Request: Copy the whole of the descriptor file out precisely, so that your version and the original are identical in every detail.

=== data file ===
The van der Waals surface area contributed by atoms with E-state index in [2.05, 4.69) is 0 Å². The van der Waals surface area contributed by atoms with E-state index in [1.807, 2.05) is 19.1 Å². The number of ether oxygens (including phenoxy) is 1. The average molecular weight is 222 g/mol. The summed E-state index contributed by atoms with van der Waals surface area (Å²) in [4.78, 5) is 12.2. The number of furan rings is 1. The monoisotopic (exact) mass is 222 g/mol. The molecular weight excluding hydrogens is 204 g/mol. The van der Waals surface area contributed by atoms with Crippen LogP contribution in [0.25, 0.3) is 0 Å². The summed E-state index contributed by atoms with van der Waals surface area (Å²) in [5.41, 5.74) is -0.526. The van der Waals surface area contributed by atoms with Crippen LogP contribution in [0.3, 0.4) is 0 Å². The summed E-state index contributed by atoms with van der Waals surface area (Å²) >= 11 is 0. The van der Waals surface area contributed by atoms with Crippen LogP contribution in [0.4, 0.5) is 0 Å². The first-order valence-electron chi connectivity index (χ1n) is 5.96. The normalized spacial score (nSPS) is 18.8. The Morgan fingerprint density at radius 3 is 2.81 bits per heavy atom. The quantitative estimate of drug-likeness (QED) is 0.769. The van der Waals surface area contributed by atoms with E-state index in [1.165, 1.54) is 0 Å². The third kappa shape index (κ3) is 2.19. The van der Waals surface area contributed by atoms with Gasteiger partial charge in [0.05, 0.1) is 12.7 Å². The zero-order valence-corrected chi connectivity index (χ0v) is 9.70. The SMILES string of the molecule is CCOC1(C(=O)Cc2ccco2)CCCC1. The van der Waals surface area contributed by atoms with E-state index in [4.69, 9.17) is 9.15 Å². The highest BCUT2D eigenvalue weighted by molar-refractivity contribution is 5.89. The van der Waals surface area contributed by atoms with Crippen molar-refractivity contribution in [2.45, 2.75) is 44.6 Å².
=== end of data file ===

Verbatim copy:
The van der Waals surface area contributed by atoms with E-state index in [2.05, 4.69) is 0 Å². The van der Waals surface area contributed by atoms with E-state index in [1.807, 2.05) is 19.1 Å². The number of ether oxygens (including phenoxy) is 1. The average molecular weight is 222 g/mol. The summed E-state index contributed by atoms with van der Waals surface area (Å²) in [4.78, 5) is 12.2. The number of furan rings is 1. The monoisotopic (exact) mass is 222 g/mol. The molecular weight excluding hydrogens is 204 g/mol. The van der Waals surface area contributed by atoms with Crippen LogP contribution in [0.25, 0.3) is 0 Å². The summed E-state index contributed by atoms with van der Waals surface area (Å²) in [5.41, 5.74) is -0.526. The van der Waals surface area contributed by atoms with Crippen LogP contribution in [0.3, 0.4) is 0 Å². The summed E-state index contributed by atoms with van der Waals surface area (Å²) >= 11 is 0. The van der Waals surface area contributed by atoms with Crippen LogP contribution in [0.4, 0.5) is 0 Å². The first-order valence-electron chi connectivity index (χ1n) is 5.96. The normalized spacial score (nSPS) is 18.8. The Morgan fingerprint density at radius 3 is 2.81 bits per heavy atom. The quantitative estimate of drug-likeness (QED) is 0.769. The van der Waals surface area contributed by atoms with E-state index in [1.165, 1.54) is 0 Å². The third kappa shape index (κ3) is 2.19. The van der Waals surface area contributed by atoms with Gasteiger partial charge in [0.05, 0.1) is 12.7 Å². The zero-order valence-corrected chi connectivity index (χ0v) is 9.70. The SMILES string of the molecule is CCOC1(C(=O)Cc2ccco2)CCCC1. The van der Waals surface area contributed by atoms with E-state index in [4.69, 9.17) is 9.15 Å². The highest BCUT2D eigenvalue weighted by molar-refractivity contribution is 5.89. The van der Waals surface area contributed by atoms with Crippen molar-refractivity contribution in [2.45, 2.75) is 44.6 Å².